Online Program

Human rights violations against Mexican border crossers in the Arizona-Sonora, Mexico border region

Tuesday, November 5, 2013 : 9:15 a.m. - 9:30 a.m.

Marylyn McEwen, PhD, PHCNS-BC, FAAN, College of Nursing and Mel and Enid Zuckerman College of Public Health, The University of Arizona College of Nursing and Public Health, Tucson, AZ
Human rights violations targeted against Mexican border crossers have become endemic in the Arizona-Sonora, Mexico border region. There is an ever-present tension between those in a position of power to regulate the entry and stay of undocumented border crossers in Arizona (aka “show me your documents”) and the international human rights laws that ensure that policies and practices do not place border crossers at an increased risk of human rights abuses. Undocumented border crossers are a vulnerable population who are uninformed and/or misinformed of the risks associated with being funneled into the hostile terrain of the Sonoran desert during migration from Mexico into Arizona. Upon crossing the international border this population is disproportionately targeted for questioning due to discriminatory racial and ethnic profiling by state and local law enforcement officials. Local policies and practices fueled by anti immigrant sentiment are a violation of the migrants' rights in international law. Such laws and practices promote structural violence as expressed in geographic segregation, unequal access to health care resources, unemployment, lower education and health literacy levels and poverty. Exemplars of policies and practices that serve to marginalize and increase risk of human rights abuses and/or protect migrants' human rights in this geopolitical region will be discussed.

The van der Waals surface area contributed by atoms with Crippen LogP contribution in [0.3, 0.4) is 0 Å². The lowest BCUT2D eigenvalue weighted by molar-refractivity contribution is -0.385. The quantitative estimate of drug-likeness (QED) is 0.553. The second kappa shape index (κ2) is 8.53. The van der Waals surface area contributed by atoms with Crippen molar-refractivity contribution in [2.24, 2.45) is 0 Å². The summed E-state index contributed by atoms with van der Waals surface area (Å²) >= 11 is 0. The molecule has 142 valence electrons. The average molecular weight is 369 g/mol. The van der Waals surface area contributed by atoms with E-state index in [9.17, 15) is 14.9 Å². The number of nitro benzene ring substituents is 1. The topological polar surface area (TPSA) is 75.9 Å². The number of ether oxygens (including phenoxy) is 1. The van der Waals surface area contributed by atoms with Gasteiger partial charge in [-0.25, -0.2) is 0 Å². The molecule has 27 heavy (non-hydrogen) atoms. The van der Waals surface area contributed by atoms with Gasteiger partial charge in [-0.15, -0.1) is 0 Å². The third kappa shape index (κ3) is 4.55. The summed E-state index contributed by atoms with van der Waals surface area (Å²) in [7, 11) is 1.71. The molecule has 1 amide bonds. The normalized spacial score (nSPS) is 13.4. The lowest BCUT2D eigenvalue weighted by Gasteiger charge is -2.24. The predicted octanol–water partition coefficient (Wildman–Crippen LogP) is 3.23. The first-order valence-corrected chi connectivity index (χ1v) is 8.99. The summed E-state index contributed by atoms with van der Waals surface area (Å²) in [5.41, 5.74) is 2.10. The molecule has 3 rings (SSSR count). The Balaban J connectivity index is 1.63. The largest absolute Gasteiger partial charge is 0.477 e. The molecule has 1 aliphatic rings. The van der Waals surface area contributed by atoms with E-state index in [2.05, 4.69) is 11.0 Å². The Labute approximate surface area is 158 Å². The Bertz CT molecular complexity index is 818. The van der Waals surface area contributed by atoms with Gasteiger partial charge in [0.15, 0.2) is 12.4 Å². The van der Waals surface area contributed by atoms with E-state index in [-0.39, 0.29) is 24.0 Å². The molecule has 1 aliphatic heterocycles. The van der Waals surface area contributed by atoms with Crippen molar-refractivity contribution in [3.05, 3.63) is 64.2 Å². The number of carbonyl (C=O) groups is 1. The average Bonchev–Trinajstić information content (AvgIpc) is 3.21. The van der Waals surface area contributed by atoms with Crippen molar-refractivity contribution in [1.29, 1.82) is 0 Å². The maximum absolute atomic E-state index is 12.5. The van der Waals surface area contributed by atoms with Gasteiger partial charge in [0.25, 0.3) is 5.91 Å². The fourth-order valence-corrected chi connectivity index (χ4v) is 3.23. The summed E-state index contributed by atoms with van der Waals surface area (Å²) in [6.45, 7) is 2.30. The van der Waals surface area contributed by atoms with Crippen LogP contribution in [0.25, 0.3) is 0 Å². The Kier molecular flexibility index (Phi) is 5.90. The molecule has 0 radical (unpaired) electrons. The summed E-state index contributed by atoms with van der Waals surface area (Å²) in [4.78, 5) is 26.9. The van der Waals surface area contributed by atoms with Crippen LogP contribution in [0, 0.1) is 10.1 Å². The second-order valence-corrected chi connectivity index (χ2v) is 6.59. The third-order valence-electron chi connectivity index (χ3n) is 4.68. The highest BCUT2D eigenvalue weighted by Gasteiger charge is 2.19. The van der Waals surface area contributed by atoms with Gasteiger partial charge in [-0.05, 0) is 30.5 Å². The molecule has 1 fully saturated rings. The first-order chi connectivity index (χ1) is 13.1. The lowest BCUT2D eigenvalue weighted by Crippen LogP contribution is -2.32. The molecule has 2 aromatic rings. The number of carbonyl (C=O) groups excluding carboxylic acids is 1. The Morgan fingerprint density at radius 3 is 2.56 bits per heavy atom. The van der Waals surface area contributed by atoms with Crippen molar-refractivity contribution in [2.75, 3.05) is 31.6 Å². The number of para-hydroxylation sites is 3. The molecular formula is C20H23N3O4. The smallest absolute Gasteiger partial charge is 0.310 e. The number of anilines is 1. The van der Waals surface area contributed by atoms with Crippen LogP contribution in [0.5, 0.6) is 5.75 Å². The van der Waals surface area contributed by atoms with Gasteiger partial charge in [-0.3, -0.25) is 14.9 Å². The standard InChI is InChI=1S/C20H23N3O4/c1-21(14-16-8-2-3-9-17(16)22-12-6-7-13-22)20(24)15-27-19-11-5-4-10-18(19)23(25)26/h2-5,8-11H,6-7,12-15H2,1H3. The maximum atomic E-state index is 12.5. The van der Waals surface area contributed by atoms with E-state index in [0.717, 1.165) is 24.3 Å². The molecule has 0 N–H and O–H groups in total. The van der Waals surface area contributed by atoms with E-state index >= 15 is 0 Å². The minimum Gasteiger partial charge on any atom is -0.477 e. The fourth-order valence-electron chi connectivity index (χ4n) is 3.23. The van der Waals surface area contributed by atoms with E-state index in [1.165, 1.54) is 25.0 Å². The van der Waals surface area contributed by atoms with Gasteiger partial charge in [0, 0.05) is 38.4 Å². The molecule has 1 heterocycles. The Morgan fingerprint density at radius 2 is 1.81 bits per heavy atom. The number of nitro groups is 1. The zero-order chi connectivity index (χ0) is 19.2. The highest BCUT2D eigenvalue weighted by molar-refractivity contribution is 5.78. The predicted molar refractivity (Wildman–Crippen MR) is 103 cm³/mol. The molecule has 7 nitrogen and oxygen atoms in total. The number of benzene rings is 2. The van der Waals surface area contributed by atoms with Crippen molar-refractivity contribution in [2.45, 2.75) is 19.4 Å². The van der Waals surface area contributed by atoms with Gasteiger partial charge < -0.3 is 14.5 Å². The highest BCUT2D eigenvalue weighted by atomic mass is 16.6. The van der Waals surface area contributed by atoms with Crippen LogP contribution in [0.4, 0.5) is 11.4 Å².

Learning Areas:

Public health or related laws, regulations, standards, or guidelines
Public health or related organizational policy, standards, or other guidelines

Learning Objectives:
Describe the relationships between current laws, policies and practices specific to undocumented border crossers and the promotion of structural violence in the Arizona-Sonora region of the U.S.-Mexico border region. Evaluate the interaction between increased militarization of the U.S.-Mexico border and migrants’ rights in international law.

Keyword(s): Human Rights, International

Presenting author's disclosure statement:

Qualified on the content I am responsible for because: I have been the principal or co-principal investigator of multiple federally funded grants focusing on reducing health disparities among persons of Mexican origin who reside in the Arizona-Sonora,Mexico border region. Among my scientific interests has been exploring risk perceptions of Mexican immigrants diagnosed with Latent Tuberculosis Infection and risk perception of migrants crossing the Sonoran desert and exposing the assymetrical power relationships that contribute to human rights violations among these marginalized populations.
Any relevant financial relationships? No

I agree to comply with the American Public Health Association Conflict of Interest and Commercial Support Guidelines, and to disclose to the participants any off-label or experimental uses of a commercial product or service discussed in my presentation.